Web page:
I met a girl last year at school and her name is Stacy. She and I hit it off and became good friends.
After a few months of holding hands in school, she asked if she could come over to my house. I had told her we had a pool. That seemed to make her happy.
She told me she had to ask her father, but she thought it would be no problem.
Her father had dropped her off, but stopped to introduce himself to my mother. He ended up staying and they chatted in the kitchen, while we went to the pool.
Stacy changed and was in a very pretty bikini. She came over to me in the pool and gave me a kiss.
I was worried that her father might see that, but I looked into the kitchen and saw them talking and laughing—probably about us. War stories about being single parents, I figured.
While we were kissing, she told me that she lost her mother five years before, but didn't really want to get into the details.
I explained that my father left my mother for another woman. After watching them in the kitchen it seemed that our parents were getting serious about each other ... maybe even falling in love.
"What happens to us if they get married?" Stacy asked.
I was still returning her kisses, but I stopped long enough to say, "What do you mean what happens to us?"
"What if we fall in love and want to get married?" she questioned.
Let's step back for a moment; my name is Daniel Louden. Her full name is Stacy Sherman. We're both 17.
My mother's name is June—her father's is Michael.
Up to this very moment, my relationship with Stacy was as friend, but when she said what she said—I stopped to think about it.
"Are you in love with me, Stacy?" I asked point blank.
"I think so. How do you feel about me?" she asked me back.
I turned to her and looked in her eyes, I saw myself in them. I said, "Stacy, I could fall in love with you ... really easily!"
She shocked me by saying, "Well, we had better do something before they do ... or we'll become step-brother and sister."
"What's wrong with that?" I asked.
"There are rules! We need to become a couple before they do," this pretty blonde in my arms said.
"Or, I could never do this," she said, this time giving me a French kiss. I responded ... by responding.
After finishing our kiss, we separated and looked back into the kitchen and saw my mother and her father kissing on the lips as well.
"We need to get a move on," she said.
"Whatever you want Stacy—what do you want?"
"Have you ever had a girlfriend before?" this beauty said to me.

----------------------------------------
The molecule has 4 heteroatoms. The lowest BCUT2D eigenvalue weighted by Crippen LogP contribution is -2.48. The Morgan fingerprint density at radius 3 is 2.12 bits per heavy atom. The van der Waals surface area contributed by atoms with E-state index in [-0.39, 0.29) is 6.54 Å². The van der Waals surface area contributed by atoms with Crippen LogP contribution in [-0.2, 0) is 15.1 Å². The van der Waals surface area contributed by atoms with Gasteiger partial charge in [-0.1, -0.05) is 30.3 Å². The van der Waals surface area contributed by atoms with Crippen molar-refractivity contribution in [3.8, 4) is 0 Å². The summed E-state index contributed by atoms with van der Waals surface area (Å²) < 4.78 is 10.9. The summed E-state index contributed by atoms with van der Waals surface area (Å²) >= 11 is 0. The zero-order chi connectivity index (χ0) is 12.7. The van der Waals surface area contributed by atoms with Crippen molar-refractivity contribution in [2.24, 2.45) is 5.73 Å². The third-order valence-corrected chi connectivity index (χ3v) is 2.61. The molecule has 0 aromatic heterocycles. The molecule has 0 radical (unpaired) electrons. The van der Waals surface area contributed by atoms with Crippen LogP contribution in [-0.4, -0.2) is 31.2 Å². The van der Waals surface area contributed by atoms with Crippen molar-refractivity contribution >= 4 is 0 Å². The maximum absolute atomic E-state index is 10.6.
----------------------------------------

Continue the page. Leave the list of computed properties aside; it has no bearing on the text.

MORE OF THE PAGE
"NO, I've had buddy's who were girls, but not a serious girlfriend ... what do you suggest?" I said willing to do anything for this girl in my arms.
"We have to work quickly, Danny!" she said. "What's that ring on your finger for?"
"I was on the All-County Track Team, that won first place. Everyone got one of these," I answered.
"Take it off, please?" she asked.
It took more work than I thought it would ... but I pulled it off and it fell to the bottom of the pool. Stacy went under for it, got back up and put it on her finger, "OH DANNY, thank you—I will be your girl forever!"
That was loud enough for the parents to come outside, with my mother leading the way. "What's with all the noise, you two?"
"Lookie, Daddy—Danny gave me his ring—we're officially a couple."
What just happened?
Stacy showed the ring to her daddy, who said, "Wow Kitten, you're first boyfriend. Hello Daniel, we haven't officially met yet, my name is Michael Sherman. That pool sure looks inviting. I wish I had brought some trunks."
"Daddy, Daniel is not my first boyfriend, but he will be my last one," she said blowing me a kiss.
"What's that mean, Danny?" my mother said.
Think Danny, don't mess this up—Everybody is looking at you, expecting something either witty or serious. Serious makes more sense.
"Mom, Michael ... I've not only asked Stacy to be my girl. We're now promised to one another. Maybe not right away, but we want to get married after high school, maybe even go to college together," I said.
Stacy's eyes got really big, she swam to me, so we could hold hands. A smile broke out on her father's face, while Mom seemed nonplussed.
With her hands going to her hips, she asked, "Is there a reason for all of this silliness? You two are still in high school? Doesn't your education mean anything to you?"
"You're exactly right, Mom," I said, "I had been trying to find the moment to tell you that I found her,"
"Found her? What does that even mean?" she remarked.
I got my arms around Stacy—she leaned back as I began to cry, "Mom, I've been in awe of you since I was a little kid. First, with dad ... then without him! You are so strong a standard in my life. I didn't expect to find someone to love while I was still so young. Forgive me for doing this now, but I love Stacy almost as much as I love you!"
I heard Stacy whisper, "I love you Danny."
"Mr. Sherman, I'm sorry this has exploded like it has. I love her so much. We saw you guys getting along really well inside the kitchen. It seemed rash, but we needed to explain ourselves before we all end up a nuclear family. Even as her step-brother, I would still love her as much as I do right now."
Mom had blushed, as had Michael.
"Danny, we went to school together—back in high school. I hadn't seen Michael in 25 years until today. We had met our futures spouses and fell out of touch. I never knew you had such love to give. If something happens between us, don't feel so rushed."
She added, "Michael, why don't you and Stacy stay for dinner? I'm sure I could find something for you to swim in."
"With our kids so close now, why don't we all skinny-dip?" he said.
The look on my mother's face was priceless. I hadn't seen her at a loss for words in a very long time.